The aim of the conference is to establish a venue for presenting and discussing scientific findings and industrial experiences related to the subject of Smart Energy Systems based on renewable energy, 4th Generation District Heating Technologies and Systems (4GDH), electrification of heating and transportation sectors, electro fuels and energy efficiency.
The conference has grown to become a main venue for presentations and fruitful debates on subjects that are pertinent to the development and implementation of smart energy systems to fulfill national and international objectives.
- Smart energy system analyses, tools and methodologies
- Smart energy infrastructure and storage options
- Integrated energy systems and smart grids
- Institutional and organisational change for smart energy systems and radical technological change
- Energy savings, in the electricity sector, in buildings and transport as well as within industry
- 4th generation district heating concepts, future district heating production and systems
- Electrification of transport, heating and industry
- CCUS and PtX technologies and the production and use of electrofuels in future energy systems
- Planning and organisational challenges for smart energy systems and district heating
- Geographical information systems (GIS) for energy systems, heat planning and district heating
- Components and systems for district heating, energy efficiency, electrification and electrofuels
- Renewable energy sources and waste heat sources for district heating
The Smart Energy System Concept
The Smart Energy System concept is essential for cost‐effective 100% renewable energy systems. The concept includes a focus on energy efficiency, end use savings and sector integration to establish energy system flexibility, harvest synergies by using all infrastructures and lower energy storage cost.
As opposed to, for instance, the smart grid concept, which takes a sole focus on the electricity sector, the smart energy systems approach includes the entire energy system in its identification of suitable energy infrastructure designs and operation strategies. Focusing solely on the smart electricity grid often leads to the definition of transmission lines, flexible electricity demands, and electricity storage as the primary means of dealing with the integration of fluctuating renewable sources. However, these measures are neither very effective nor cost‐efficient considering the nature of wind power and similar sources. The most effective and least‐costly solutions are to be found when the electricity sector is combined with the heating and cooling sectors and/ or the transport sector. Moreover, the combination of electricity and gas infrastructures may play an important role in the design of future renewable energy systems, and the electrification of heating and transport – possibly through electrofuels – can play a pivotal role in providing flexibility and ensuring renewable energy integration in all sectors.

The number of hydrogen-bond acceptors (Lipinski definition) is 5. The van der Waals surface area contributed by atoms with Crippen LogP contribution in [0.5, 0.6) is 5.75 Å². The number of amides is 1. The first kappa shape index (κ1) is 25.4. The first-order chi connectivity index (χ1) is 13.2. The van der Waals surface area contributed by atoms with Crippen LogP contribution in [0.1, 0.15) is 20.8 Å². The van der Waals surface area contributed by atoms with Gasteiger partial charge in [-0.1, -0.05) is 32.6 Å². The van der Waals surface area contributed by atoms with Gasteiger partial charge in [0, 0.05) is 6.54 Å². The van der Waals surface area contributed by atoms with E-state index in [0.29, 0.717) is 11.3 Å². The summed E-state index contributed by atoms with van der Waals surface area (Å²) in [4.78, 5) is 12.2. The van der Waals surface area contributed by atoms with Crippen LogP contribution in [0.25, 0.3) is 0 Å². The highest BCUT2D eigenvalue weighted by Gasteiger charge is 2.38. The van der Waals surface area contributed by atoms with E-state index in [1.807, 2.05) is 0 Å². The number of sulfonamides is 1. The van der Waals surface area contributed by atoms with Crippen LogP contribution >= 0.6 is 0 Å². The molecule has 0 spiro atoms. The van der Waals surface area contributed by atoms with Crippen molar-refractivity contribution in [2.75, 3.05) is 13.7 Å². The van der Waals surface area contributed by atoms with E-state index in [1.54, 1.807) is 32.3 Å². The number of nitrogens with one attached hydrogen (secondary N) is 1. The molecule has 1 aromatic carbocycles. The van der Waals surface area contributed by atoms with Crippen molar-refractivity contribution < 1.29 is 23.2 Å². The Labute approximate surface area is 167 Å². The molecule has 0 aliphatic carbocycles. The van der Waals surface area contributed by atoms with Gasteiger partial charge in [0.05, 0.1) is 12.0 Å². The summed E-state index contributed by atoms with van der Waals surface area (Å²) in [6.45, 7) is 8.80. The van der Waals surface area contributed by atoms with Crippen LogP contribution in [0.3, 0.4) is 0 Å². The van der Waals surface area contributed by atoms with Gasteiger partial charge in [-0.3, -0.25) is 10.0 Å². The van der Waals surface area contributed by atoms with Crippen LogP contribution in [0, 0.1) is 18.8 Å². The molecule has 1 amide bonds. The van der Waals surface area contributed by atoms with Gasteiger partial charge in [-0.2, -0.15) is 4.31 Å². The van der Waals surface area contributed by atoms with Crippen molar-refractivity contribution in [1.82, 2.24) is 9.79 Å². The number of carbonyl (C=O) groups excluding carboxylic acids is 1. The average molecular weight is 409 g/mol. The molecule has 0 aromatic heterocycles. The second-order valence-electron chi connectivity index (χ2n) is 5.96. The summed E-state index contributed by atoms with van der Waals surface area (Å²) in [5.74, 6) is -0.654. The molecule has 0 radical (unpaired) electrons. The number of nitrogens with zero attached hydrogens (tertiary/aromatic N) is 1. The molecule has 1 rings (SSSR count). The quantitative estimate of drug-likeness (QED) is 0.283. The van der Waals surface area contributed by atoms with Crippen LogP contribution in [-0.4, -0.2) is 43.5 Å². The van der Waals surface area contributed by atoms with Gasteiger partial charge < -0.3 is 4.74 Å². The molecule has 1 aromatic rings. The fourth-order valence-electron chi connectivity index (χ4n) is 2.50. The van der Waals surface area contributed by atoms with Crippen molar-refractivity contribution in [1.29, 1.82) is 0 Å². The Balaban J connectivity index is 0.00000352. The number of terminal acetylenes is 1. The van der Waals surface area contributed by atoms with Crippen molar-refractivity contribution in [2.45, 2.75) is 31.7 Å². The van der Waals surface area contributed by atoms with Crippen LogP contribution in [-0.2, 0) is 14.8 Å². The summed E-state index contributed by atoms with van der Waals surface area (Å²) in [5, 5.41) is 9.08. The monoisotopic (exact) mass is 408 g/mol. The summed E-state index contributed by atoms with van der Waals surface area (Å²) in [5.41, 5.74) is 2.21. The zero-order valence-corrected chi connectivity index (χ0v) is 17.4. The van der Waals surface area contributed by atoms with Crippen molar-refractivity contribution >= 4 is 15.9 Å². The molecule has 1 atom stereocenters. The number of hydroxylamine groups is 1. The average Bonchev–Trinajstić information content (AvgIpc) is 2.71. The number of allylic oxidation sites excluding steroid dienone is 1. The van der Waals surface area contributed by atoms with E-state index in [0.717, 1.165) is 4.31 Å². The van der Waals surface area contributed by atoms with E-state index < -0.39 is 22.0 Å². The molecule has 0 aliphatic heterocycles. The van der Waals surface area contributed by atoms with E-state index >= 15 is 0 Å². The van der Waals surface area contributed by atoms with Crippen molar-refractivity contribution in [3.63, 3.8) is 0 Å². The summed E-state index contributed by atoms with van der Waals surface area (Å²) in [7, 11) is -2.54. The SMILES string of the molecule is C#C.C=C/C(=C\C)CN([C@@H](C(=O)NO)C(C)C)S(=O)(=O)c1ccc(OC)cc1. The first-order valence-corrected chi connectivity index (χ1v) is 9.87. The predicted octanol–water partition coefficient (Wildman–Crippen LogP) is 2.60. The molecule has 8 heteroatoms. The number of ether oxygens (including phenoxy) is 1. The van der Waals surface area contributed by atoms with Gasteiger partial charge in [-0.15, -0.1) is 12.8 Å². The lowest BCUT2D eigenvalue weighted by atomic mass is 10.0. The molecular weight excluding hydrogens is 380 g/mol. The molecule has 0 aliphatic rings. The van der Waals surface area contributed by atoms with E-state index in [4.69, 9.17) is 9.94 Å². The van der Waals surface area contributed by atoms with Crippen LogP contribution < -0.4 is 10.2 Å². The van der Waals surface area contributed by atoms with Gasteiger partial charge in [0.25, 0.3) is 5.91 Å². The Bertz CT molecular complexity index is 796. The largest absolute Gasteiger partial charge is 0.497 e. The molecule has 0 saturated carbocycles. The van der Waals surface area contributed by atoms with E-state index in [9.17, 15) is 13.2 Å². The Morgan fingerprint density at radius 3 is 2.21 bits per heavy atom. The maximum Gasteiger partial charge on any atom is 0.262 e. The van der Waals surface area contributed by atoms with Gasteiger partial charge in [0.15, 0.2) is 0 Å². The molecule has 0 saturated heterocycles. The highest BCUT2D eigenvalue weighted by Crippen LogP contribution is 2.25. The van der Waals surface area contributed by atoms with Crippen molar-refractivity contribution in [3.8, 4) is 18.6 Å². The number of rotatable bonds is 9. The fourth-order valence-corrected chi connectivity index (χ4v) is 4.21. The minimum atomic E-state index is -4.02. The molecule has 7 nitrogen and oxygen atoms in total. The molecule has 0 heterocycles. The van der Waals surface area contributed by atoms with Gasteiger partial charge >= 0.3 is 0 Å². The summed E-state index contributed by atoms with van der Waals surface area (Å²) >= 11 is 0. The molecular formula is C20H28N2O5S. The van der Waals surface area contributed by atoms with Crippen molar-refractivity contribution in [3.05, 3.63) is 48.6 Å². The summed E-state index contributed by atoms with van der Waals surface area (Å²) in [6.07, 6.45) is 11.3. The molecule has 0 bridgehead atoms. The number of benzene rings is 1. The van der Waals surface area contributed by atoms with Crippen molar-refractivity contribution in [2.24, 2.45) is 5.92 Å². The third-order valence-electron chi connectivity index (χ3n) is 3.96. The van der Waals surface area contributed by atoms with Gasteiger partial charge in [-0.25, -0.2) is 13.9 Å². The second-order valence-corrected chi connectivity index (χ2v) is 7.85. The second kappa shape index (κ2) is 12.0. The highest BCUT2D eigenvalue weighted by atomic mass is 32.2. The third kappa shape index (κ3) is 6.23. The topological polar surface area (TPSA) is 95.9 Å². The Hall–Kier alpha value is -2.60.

In future energy systems, energy savings and 4th generation district heating can be combined, creating significant benefits. Low‐temperature district heat sources, renewable energy heat sources combined with heat savings represent a promising pathway as opposed to individual heating solutions and passive or energy+ buildings in urban areas. Electrification in combination with district heat is a very important driver to eliminate fossil fuels. Heat pumps, PtX and utilisation of waste heat together with with energy efficiency and 4th generation district heating create a flexible smart energy system. These changes towards integrated smart energy systems and 4th generation district heating also require institutional and organisational changes that address the implementation of new technologies and enable new markets to provide feasible solutions to society.
Find more information about Smart Energy Systems here.
4th Generation District Heating
4th Generation District Heating (4GDH) systems and technologies will play a big part in future cost-effective sustainable energy systems and are likely to replace the import of fossil fuels and create jobs and economic growth in Denmark and in Europe.
The 4DH Research Centre has been a collaboration between industry, universities and the public sector to investigate the potential for and develop 4GDH. It has created focus on and knowledge about the future 4GDH potential within the district heating industry. Along with Aalborg University and with the support of several sponsors, 4DH Research Centre was the main organiser of the first four editions of the International Conference on Smart Energy Systems and 4th Generation District Heating.
Find more about the activities and research results of 4DH Research Centre here.